The SIGMA paper (Krawczyk, 2003) referenced before describes more such subtle requirements (loosely quoted):

Another requirement expected of a modern key exchange protocol is that it provides forward secrecy. Assuming a protocol provides confidentiality and authenticity by means of (a)symmetric preshared keys that were exchanged out-of-band, what happens if any of these mother keys is compromised? In order for forward secrecy to be provided, an attacker should not be able to recover past ephemeral keys from recorded traffic even if they compromise any preshared keys.

Finally, an an aspect often left unmentioned is resilience against denial of service attacks. Generally, you want your service to be as robust as possible, but perfect resilience is hard to achieve. While this trait is sometimes not covered by the cryptographic core of a key exchange protocol, it is without doubt a prominent issue in real-world protocol implementations.

(There are additional, desirable traits that are outside the current scope of Vita such as identity protection and plausible deniability. I leave these undiscussed.)

All these requirements only become meaningful in light of an adversarial model (also security model). I will not go much into formalisms to reason about such models, but let me note that I found TLS, PACE, and EAC: A Cryptographic View at Modern Key Exchange Protocols, Brzuska et al., 2012 to be a friendly introduction. Basically, an adversarial model describes all the things that could go wrong, or the things an attacker should be considered capable of, that could affect a protocol. With such a model in mind you can then reason about whether a protocol is robust in light of the model’s conditions.

A common model is to assume that the communication links over which a message-based protocol is executed are controlled by an attacker. They can thus inspect, drop, and inject messages arbitrarily, but remain bound to the laws of time. E.g., they can not replay a message before a node has sent it. Additionally, it is usually considered that an attacker can reveal any secret key at any point in time. By considering key compromise in the adversarial model, it is possible to reason about forward secrecy, among other things.

One way to think about this is to imagine executing a protocol over secure communication links (i.e., links not influenced by an attacker), and then consider whether it provides equivalent guarantees when executed over links controlled by an attacker. If it is, then the protocol can be considered robust to link compromise. Analysis of Key-Exchange Protocols and Their Use for Building Secure Channels, Canetti & Krawczyk, 2001 describes this approach in depth.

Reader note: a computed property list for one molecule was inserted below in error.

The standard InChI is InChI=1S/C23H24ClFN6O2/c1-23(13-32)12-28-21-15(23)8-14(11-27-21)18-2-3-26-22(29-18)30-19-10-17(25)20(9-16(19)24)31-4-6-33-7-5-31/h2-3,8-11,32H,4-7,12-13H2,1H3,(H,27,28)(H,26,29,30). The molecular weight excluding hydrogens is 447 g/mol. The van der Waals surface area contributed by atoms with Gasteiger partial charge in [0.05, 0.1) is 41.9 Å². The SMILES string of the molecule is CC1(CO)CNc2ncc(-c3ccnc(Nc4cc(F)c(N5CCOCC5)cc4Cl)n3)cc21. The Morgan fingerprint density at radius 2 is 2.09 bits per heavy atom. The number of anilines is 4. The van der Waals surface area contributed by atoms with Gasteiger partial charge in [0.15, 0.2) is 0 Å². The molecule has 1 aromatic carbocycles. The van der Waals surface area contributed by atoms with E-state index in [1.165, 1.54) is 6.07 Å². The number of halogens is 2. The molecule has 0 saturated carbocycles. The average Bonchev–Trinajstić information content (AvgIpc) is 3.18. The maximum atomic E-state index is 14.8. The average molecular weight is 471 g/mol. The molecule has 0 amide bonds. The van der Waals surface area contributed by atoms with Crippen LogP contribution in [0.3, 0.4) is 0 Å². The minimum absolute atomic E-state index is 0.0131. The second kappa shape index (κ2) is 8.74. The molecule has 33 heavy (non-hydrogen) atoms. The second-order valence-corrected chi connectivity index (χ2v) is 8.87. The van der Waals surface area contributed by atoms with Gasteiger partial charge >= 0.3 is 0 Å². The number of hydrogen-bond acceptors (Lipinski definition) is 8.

Bearing gifts

I talked about a vibrant field earlier, let me back that up with some of the neat things available to implementers today. This (incomplete) list includes both useful references for learning, as well as tools to use for implementation and design.

libsodium provides well documented implementations of curated modern cryptographic primitives. The APIs are totally pleasant to work with via the LuaJIT FFI. The Sodium library encourages you to use wrappers around the actual primitives, but it is trivial to call out to the actual underlying primitives directly, which is useful if you want to be explicit about which primitive to use such as when implementing a protocol. The only complaint I might voice is that it could be made easier to link with statically, maybe even vendor specific parts of the library you might use.

The Sodium library is itself a fork of NaCl, and there is also LibHydrogen which targets constrained environments. Regardless of which option you choose, having a community maintained library of the nitty gritty primitives is a real boon.

The Noise Protocol Framework is a state-of-the-art framework for secure transport protocols with a beautifully written specification. It is versatile enough to describe a wide range of protocols, called Noise instances, and includes constructs for authenticated key exchange (handshake). Its flexibility can be a overwhelming for a novice though, and I think it requires the use of a transport layer protocol that provides sessions.